Libraries and librarian interests, responsibilities, and compulsions have been present throughout my life, from the weekends I’d volunteer for the Friends of the Library booksale in my hometown to the Borders Books job I held following my time at Lawrence. It was during that formative interim at LU, however, where I learned firsthand what an academic library is all about.

The first time I set foot in the Mudd was during freshman orientation. There was a tour being offered and, unbeknownst to me, the handful of first years who actually attended the tour were entered into a drawing for a prize. I remember how surprised I was to have won a gift certificate to Lombardi’s Steakhouse—the first (and one of the few) times I’ve won anything substantial in a drawing! The real prize, though, turned out to have been the work-study position at the Mudd I secured shortly thereafter and which would last four years, expose me to all manner of library operations responsibilities, and introduce me to a lot of great coworkers.

While my job at the Mudd was stable and abiding throughout my LU career, my academic pursuits were all over the map. I entered LU having done well in an AP Biology course, but decided to explore other disciplines (e.g. philosophy, history, anthropology, etc.) that I’d otherwise had little or no exposure to in high school. The mad dash in my junior and senior years to pull-off a biology major didn’t quite work out, so I switched to a “natural science interdisciplinary” major—a decision I’d happily make again. With the rich variety of science courses I ended up taking, I was able to sample from a fuller menu of academic disciplines while still ultimately getting accepted into a graduate program in biology.

Another work-study position I held—this one during grad school at Case Western Reserve University—was one that required me to organize and manage medical records, microscope slides, and patients’ tissue biopsies for a dermatopathology lab at a university-affiliated hospital. It was only when looking back on the commonalities of these library and librarian-like experiences I’d had, in addition to my penchant for “academic tourism,” that, after completing an MS and working for three years in a molecular biology lab, I decided to switch things up and enter the academic library world.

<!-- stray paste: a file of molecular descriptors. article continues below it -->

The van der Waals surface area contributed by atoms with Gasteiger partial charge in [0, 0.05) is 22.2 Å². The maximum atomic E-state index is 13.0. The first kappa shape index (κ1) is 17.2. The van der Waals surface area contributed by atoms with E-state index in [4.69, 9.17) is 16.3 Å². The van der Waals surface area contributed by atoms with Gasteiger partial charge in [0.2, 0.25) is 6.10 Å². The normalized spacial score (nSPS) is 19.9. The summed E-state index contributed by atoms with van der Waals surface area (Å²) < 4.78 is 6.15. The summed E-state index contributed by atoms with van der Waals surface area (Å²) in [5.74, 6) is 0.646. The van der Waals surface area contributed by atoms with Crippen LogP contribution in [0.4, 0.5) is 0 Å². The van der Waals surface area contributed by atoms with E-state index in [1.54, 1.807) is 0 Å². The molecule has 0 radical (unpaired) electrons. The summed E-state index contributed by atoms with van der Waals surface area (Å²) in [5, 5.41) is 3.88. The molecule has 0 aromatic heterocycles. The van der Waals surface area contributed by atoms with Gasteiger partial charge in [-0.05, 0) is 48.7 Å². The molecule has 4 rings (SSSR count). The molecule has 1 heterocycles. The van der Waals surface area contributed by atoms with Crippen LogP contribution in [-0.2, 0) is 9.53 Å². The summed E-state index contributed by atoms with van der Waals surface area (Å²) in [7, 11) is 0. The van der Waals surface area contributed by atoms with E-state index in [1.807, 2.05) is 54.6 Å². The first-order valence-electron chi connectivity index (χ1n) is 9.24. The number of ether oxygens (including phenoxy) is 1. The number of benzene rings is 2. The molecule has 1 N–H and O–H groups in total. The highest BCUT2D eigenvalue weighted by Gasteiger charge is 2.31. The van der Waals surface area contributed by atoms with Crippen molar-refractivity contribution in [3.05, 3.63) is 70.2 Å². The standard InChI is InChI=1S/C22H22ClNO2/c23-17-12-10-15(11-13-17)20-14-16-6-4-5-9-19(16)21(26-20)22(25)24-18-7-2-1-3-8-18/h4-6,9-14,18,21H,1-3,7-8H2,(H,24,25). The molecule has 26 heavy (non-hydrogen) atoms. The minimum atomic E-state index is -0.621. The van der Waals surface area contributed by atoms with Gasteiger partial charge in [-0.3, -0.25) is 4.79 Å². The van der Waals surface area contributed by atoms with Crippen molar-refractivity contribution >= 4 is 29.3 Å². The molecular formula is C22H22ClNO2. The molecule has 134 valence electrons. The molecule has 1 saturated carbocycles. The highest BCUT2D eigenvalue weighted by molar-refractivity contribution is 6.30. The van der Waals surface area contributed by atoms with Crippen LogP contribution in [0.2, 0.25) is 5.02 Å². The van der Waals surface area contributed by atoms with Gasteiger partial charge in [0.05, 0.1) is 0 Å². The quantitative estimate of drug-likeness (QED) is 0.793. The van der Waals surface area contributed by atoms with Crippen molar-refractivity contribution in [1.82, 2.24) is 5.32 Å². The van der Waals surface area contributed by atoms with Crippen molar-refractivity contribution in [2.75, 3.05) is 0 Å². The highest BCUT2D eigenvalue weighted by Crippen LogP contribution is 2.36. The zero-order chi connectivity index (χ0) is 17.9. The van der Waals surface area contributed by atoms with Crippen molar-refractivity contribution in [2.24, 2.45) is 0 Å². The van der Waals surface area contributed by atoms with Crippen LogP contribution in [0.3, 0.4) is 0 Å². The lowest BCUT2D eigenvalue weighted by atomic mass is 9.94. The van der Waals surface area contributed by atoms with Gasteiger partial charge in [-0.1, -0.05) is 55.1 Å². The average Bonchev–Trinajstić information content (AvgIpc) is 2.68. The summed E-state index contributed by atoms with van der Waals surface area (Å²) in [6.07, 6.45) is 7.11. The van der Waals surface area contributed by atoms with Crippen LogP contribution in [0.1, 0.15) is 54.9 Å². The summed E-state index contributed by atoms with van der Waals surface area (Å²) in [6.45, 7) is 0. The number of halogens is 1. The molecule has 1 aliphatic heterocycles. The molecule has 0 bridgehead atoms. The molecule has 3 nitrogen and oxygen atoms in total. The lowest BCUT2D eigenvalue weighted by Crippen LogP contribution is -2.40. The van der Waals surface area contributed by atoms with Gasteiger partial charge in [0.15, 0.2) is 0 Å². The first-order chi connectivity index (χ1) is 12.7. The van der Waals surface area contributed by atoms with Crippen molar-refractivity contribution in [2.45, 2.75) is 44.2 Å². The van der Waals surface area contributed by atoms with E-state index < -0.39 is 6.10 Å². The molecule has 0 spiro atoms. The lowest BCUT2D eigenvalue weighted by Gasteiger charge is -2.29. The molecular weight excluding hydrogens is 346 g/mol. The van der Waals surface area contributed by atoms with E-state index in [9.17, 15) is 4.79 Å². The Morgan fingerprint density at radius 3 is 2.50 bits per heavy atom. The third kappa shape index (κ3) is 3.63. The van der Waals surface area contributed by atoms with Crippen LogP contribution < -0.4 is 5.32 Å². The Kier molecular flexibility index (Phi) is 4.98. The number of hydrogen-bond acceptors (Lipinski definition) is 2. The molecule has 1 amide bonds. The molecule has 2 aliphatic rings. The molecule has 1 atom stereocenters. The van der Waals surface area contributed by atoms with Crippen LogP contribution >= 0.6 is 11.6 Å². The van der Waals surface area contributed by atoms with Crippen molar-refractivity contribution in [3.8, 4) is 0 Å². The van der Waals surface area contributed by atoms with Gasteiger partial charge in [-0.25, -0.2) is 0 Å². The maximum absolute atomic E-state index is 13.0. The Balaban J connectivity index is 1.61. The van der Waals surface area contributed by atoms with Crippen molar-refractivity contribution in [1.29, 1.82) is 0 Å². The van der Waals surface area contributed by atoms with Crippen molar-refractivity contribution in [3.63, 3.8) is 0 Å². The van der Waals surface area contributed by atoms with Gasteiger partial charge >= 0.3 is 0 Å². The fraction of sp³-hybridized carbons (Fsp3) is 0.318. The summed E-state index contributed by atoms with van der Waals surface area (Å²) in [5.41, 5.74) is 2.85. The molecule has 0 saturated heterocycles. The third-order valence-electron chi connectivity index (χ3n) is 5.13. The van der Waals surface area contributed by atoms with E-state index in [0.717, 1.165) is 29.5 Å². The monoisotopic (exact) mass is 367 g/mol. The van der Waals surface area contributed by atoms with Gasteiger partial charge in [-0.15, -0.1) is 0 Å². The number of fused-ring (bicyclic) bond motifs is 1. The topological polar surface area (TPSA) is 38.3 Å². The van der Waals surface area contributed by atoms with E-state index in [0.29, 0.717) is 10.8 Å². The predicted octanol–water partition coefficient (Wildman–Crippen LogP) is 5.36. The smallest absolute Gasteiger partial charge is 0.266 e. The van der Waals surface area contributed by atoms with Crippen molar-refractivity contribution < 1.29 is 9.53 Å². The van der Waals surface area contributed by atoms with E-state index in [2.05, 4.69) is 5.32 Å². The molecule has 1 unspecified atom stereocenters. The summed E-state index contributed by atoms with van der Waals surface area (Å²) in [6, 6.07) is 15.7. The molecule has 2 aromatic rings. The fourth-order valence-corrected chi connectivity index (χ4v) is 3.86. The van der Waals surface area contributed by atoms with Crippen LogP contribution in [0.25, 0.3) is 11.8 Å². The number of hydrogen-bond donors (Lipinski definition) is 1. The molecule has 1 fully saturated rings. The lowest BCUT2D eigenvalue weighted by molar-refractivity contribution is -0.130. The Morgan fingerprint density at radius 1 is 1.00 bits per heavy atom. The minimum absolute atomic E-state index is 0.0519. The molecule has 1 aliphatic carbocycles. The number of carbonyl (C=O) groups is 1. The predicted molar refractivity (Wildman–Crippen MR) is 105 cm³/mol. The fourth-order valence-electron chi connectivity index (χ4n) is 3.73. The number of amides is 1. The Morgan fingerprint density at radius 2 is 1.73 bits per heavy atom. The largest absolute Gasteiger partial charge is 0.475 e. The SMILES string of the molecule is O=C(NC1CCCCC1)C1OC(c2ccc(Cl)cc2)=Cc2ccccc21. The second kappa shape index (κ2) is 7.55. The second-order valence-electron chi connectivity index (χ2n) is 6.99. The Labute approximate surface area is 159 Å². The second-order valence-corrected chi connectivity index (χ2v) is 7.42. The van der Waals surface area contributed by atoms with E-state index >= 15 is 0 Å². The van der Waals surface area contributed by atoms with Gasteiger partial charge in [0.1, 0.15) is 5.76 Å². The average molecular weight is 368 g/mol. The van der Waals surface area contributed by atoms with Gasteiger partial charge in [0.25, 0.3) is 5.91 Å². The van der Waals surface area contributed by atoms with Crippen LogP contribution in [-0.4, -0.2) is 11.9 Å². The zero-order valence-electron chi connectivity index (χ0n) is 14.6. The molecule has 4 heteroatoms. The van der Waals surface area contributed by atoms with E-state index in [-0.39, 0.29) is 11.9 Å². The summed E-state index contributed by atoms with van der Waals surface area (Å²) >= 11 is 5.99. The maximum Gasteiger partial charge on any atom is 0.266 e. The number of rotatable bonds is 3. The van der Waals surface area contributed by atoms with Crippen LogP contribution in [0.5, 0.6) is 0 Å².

I couldn’t have done this alone, and I thankfully didn’t have to. Friends and fellow Lawrence alumni Steve and Emily Flynn stayed in contact with me throughout their time at the University of Michigan’s School of Information and beyond, providing me with much guidance during my transition. In the spring of 2014—and with the help and advice of the Flynns and other Lawrentian librarians—I was accepted into UW–Madison’s School of Library and Information Studies.

Fast-forward almost three years, and, while I’m still working on my library degree, I’ve had the tremendously good fortune to hold a full-time librarian position at my (other) alma mater, Case Western, where I’m a Research Services Librarian at the university’s Kelvin Smith Library (also since 2014). In this position, I support the Department of Biology, along with two other science departments and the Institute for the Science of Origins. My responsibilities range from academic subject liaising and collection management to reference and classroom instruction.